And formerly Zimbabwe took the alternate new ball, Brathwaite- having just reached his century- was quick to capitalise, using the redundant pace on the ball to get a couple of quick boundaries off Richard Ngarava and Victor Nyauchi.
While his father Shivnarine Chanderpaul had taken 52 innings and nearly eight times to score his demoiselle Test century down from home, Tagenarine demanded just five innings and just over two months.
In the 88th over, Chanderpaul pulled Nyauchi past midwicket to move to 99, and after a many nervy moments, put away the final delivery of the over before square to bring up the century off 286 balls. Once his helmet came off in festivity, the relief and joy on his face were palpable.
Having been one of the many cons from West Indies’ stint of Australia, Chanderpaul showed he’d the stomach to dig in and stay at the crinkle for long durations. It had taken him 19 deliveries to get off the mark on the first day and he showed the same kind of tolerance on Sunday. He was perplexed indeed as the fleck balls erected, putting away the bad balls whenever he’d a chance.
In the process, he also came the first West Indies nature piecemeal from Brathwaite to hit a Test century since Chris Gayle in March 2013.
Brathwaite and Chanderpaul have now put on the loftiest opening cooperation for West Indies since July 2012, when Chris Gayle and Kieron Powell put on 254 against New Zealand.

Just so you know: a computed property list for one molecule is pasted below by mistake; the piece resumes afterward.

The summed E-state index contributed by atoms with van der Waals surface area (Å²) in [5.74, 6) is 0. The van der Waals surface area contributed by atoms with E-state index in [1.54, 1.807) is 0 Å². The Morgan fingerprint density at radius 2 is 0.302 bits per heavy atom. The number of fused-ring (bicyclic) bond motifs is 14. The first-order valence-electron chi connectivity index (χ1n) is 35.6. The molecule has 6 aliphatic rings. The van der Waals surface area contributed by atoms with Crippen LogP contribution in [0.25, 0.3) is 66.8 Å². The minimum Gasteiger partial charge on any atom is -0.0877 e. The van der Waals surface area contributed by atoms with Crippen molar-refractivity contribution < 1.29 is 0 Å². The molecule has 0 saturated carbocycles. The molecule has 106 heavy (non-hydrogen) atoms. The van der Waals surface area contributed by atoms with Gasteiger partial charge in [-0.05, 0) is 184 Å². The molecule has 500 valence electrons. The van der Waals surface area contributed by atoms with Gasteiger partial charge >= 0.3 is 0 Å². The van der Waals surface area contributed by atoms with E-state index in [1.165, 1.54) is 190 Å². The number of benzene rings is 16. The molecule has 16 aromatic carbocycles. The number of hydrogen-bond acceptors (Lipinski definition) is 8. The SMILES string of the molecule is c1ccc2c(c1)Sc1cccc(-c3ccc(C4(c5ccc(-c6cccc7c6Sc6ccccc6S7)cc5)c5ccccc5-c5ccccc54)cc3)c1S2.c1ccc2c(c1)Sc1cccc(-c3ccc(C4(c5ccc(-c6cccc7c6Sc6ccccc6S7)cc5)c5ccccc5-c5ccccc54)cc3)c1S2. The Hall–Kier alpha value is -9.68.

For a long time, the West Indies Test captain has fought a lone battle for them at the top of the order. Eventually, he seems to have set up a mate who can give him much- demanded support. But with further showers anticipated latterly tonight, they will have to keep picking up pace if they’re to push for a palm in this Test.
Chanderpaul was more wary although there were moments when he played like his father who only retired from Test justice eight times agone, having racked up 30 centuries in 164 Tests.
While it took his father 19 Tests to reach his first century, Chanderpaul junior has demanded just three.
The 26- time-old left- hander only made his debut in Perth against Australia in November when he scored 51 and 45. He followed that with 47 and 17 in Adelaide and looked at home alongside Brathwaite in Bulawayo.
He struck 10 fours and a six during the course of his innings, bringing up his century with a neat tuck behind forecourt for a single.
“He looks to be world- class and is a top nature, ” said Brathwaite at the close. “ Glad we’ve got some big hookups therefore far and would love to continue. ”
Each of the Zimbabwe bowlers deserves credit for keeping a tight rein on the West Indies scoring, incentive Wellington Masakadza conceding just 30 runs from a tight 16 overs which included six misses.
The match, which is the first for the West Indies with Brian Lara acting as performance tutor, is the first of two in a Test series in Bulawayo. The alternate is listed to start on February 12. Know More Cricket News…